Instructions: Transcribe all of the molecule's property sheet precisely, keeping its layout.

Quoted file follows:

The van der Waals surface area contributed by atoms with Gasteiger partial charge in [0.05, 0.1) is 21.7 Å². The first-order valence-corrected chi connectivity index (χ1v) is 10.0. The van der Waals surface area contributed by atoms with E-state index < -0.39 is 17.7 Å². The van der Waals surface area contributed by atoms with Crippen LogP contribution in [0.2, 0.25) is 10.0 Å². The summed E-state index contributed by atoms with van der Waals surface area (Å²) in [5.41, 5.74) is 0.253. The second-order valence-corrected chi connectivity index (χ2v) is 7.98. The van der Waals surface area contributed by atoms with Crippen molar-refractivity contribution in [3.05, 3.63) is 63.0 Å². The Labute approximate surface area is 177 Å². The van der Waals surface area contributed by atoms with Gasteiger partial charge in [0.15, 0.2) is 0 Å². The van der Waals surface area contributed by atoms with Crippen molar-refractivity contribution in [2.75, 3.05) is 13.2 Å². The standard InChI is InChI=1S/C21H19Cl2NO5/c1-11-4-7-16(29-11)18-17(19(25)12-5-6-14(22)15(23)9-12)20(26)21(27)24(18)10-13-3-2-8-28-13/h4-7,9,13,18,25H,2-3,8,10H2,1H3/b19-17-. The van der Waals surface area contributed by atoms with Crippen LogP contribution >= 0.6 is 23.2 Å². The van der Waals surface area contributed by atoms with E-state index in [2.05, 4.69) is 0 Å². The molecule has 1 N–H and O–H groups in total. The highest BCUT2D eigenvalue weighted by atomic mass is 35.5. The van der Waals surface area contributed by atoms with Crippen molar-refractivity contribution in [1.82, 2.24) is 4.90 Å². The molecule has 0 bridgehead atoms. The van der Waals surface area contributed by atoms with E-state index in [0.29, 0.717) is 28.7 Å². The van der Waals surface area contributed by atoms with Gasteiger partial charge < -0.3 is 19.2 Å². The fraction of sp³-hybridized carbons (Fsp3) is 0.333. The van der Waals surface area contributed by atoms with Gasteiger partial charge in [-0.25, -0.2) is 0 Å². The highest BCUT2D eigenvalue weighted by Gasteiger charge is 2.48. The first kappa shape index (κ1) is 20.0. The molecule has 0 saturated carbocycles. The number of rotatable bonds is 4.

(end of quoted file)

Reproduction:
The van der Waals surface area contributed by atoms with Gasteiger partial charge in [0.05, 0.1) is 21.7 Å². The first-order valence-corrected chi connectivity index (χ1v) is 10.0. The van der Waals surface area contributed by atoms with E-state index < -0.39 is 17.7 Å². The van der Waals surface area contributed by atoms with Crippen LogP contribution in [0.2, 0.25) is 10.0 Å². The summed E-state index contributed by atoms with van der Waals surface area (Å²) in [5.41, 5.74) is 0.253. The second-order valence-corrected chi connectivity index (χ2v) is 7.98. The van der Waals surface area contributed by atoms with Crippen molar-refractivity contribution in [3.05, 3.63) is 63.0 Å². The Labute approximate surface area is 177 Å². The van der Waals surface area contributed by atoms with Gasteiger partial charge in [0.15, 0.2) is 0 Å². The van der Waals surface area contributed by atoms with Crippen molar-refractivity contribution in [2.75, 3.05) is 13.2 Å². The standard InChI is InChI=1S/C21H19Cl2NO5/c1-11-4-7-16(29-11)18-17(19(25)12-5-6-14(22)15(23)9-12)20(26)21(27)24(18)10-13-3-2-8-28-13/h4-7,9,13,18,25H,2-3,8,10H2,1H3/b19-17-. The van der Waals surface area contributed by atoms with Crippen LogP contribution >= 0.6 is 23.2 Å². The van der Waals surface area contributed by atoms with E-state index in [2.05, 4.69) is 0 Å². The molecule has 1 N–H and O–H groups in total. The highest BCUT2D eigenvalue weighted by atomic mass is 35.5. The van der Waals surface area contributed by atoms with Crippen molar-refractivity contribution in [1.82, 2.24) is 4.90 Å². The molecule has 0 bridgehead atoms. The van der Waals surface area contributed by atoms with E-state index in [0.29, 0.717) is 28.7 Å². The van der Waals surface area contributed by atoms with Gasteiger partial charge < -0.3 is 19.2 Å². The fraction of sp³-hybridized carbons (Fsp3) is 0.333. The van der Waals surface area contributed by atoms with Gasteiger partial charge in [-0.25, -0.2) is 0 Å². The highest BCUT2D eigenvalue weighted by Gasteiger charge is 2.48. The first kappa shape index (κ1) is 20.0. The molecule has 0 saturated carbocycles. The number of rotatable bonds is 4.